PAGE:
The characters for most of the movie seemed sympathetic. But at the end, none of them, except possibly for Robbins's character that got into a car as a child with a child molester who pretended to be a cop (Penn and Bacon were there, too but did not get in) are sympathetic at the end of the movie. Penn gets back together with his estranged wife and seems to be happy with his life, so why bother investigating the murder of his friend Robbins even though he knows Penn killed him? YUK. At a parade, he makes his hand look like a gun and gives a sort of fake POW! pointed at Penn, like you're the man buddy. Or this is as much as I will do to you. And we see Penn surrounded by two or three of his thug henchman. Penn seems to have no remorse for killing Robbins. Linney gives Harden a sort of so what look, I don't care what happened to you. Harden walks around looking very sad and pathetic. Penn and Bacon don't seem to care how sad Robbins's son must be. We can see how sad he is a float with other little leaguers. There seems to be no reason why we should care about the characters played by Bacon, Harden, Penn or Linney. They are all despicable and unlikable people.

And it is not okay somehow that Robbins is dead because he killed a child molester, either. If I were on a jury trying Robbins for that murder, it would be hard to give him the death penalty. The movie seems to be saying that was some sort of justice that he got killed. Yet his murder of the molester was not premeditated like Penn's murder of him was. Or the conscious decision of Bacon to be okay with Penn killing Robbins. And the way Penn killed Robbins is brutal, painful and demeaning. Penn treats him in a very mean spirited way. The movie seems to be saying this is okay. Again, YUK.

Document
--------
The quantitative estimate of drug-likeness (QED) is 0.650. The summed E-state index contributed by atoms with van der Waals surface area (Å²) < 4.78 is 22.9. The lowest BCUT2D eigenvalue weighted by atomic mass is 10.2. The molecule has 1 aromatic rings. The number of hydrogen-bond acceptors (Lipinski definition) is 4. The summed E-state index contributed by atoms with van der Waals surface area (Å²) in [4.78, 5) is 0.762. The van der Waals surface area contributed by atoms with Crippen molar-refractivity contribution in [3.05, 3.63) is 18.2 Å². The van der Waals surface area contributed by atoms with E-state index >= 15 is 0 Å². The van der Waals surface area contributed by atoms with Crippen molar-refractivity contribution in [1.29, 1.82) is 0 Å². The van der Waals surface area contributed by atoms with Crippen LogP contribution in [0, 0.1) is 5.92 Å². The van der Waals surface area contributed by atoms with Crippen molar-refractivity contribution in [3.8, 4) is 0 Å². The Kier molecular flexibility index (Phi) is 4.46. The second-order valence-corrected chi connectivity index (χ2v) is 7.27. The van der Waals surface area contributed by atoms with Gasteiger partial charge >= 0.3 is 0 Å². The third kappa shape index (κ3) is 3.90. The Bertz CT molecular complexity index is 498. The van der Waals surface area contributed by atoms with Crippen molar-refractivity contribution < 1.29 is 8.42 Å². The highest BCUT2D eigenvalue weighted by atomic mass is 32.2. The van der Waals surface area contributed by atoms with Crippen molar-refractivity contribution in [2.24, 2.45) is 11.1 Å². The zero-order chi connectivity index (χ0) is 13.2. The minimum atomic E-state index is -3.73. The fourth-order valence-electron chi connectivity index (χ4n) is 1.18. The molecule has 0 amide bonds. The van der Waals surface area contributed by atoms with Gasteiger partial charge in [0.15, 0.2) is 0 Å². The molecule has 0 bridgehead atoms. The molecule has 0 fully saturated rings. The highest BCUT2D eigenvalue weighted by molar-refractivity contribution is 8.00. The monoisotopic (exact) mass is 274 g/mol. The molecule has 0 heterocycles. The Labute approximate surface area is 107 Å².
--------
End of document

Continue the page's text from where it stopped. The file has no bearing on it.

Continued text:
Reviewed by Mark Greene 5 / 10

Am I the only one who thinks this movie sends a terrible message?

Call me simple, but I just watched Mystic River for the first time last night and it appears to condone the killing of the character played by Tim Robbins in a sort of, "Well, he's been all messed up since he was raped and molested as kid, anyway, so doing him in does everyone - especially him - a big favor." Excuse me, but I think that's a terribly brutal message to send. Yes, physical and emotional abuse can cause untold damage, but there are ways for people to seek out treatment through therapy.

The best thing about this film is how most everyone kind of 'expects' the Tim Robbins character to be found guilty and is surprised in the end. The fact that the writer makes 'Dave' actually complicit and responsible for _another_ murder does not wash with me as a sort of way of saying 'Well, he deserved what he had coming to him' as is insidiously and mischievously implied. It seems like a cop-out to me.

The bottom line is that Sean Penn's character brutally murders his childhood friend based on hearsay and the third friend, played by Kevin Bacon, suggests he will just look the other way even though it's pretty clear he knows Penn did it. And he's a cop!

So what the f*ck is going on with the little speech Penn's character's wife gives at the end of the film? "You could be the king of this town?" Maybe true, but also clear is the fact that he's going to be eaten by his demons in the process.

And all of this is OK? Watching the freaking parade stand murderers and friends side by side? Being guilty of murder is OK as long as you atone for it? Let's put our attention and hopes on the next generation?

Am I the only one to find this to be a bunch of crap?

Reviewed by art 1 / 10

A complete mess--don't waste your time or money

*******SPOILERS BELOW******* So, it was the mute kid and his friend that did it? And they accidently shot her and then had to shoot her again and beat her with a hockey stick so she wouldn's tell? Give me a break. What a let down. What a slow, painful way to spend 2 1/4 hours. Tim Robbins, one of my favorites, was so miscast. What was the point of this movie? And the conservation at the end where Jimmy's wife tells him he is strong and then beds him? What was that all about? I wish I had seen Kill Bill for the third time instead.